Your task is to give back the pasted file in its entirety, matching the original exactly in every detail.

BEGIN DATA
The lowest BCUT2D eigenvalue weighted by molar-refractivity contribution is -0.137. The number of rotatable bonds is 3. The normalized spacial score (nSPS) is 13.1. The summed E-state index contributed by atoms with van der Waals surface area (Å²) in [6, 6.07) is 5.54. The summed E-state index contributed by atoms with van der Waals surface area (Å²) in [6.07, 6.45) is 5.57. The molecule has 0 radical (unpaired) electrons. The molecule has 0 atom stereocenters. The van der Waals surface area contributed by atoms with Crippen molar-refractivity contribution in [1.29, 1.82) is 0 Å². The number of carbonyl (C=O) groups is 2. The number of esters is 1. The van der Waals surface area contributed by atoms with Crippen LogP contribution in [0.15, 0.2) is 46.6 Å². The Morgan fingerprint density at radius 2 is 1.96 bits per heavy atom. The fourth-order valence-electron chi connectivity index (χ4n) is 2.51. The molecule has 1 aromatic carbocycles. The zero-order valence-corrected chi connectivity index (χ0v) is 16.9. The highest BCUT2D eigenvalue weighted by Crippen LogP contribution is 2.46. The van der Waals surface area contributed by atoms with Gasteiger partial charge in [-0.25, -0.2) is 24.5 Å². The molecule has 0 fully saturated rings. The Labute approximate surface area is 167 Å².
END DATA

The lowest BCUT2D eigenvalue weighted by molar-refractivity contribution is -0.137. The number of rotatable bonds is 3. The normalized spacial score (nSPS) is 13.1. The summed E-state index contributed by atoms with van der Waals surface area (Å²) in [6, 6.07) is 5.54. The summed E-state index contributed by atoms with van der Waals surface area (Å²) in [6.07, 6.45) is 5.57. The molecule has 0 radical (unpaired) electrons. The molecule has 0 atom stereocenters. The van der Waals surface area contributed by atoms with Crippen molar-refractivity contribution in [1.29, 1.82) is 0 Å². The number of carbonyl (C=O) groups is 2. The number of esters is 1. The van der Waals surface area contributed by atoms with Crippen LogP contribution in [0.15, 0.2) is 46.6 Å². The Morgan fingerprint density at radius 2 is 1.96 bits per heavy atom. The fourth-order valence-electron chi connectivity index (χ4n) is 2.51. The molecule has 1 aromatic carbocycles. The zero-order valence-corrected chi connectivity index (χ0v) is 16.9. The highest BCUT2D eigenvalue weighted by Crippen LogP contribution is 2.46. The van der Waals surface area contributed by atoms with Gasteiger partial charge in [-0.25, -0.2) is 24.5 Å². The molecule has 0 fully saturated rings. The Labute approximate surface area is 167 Å².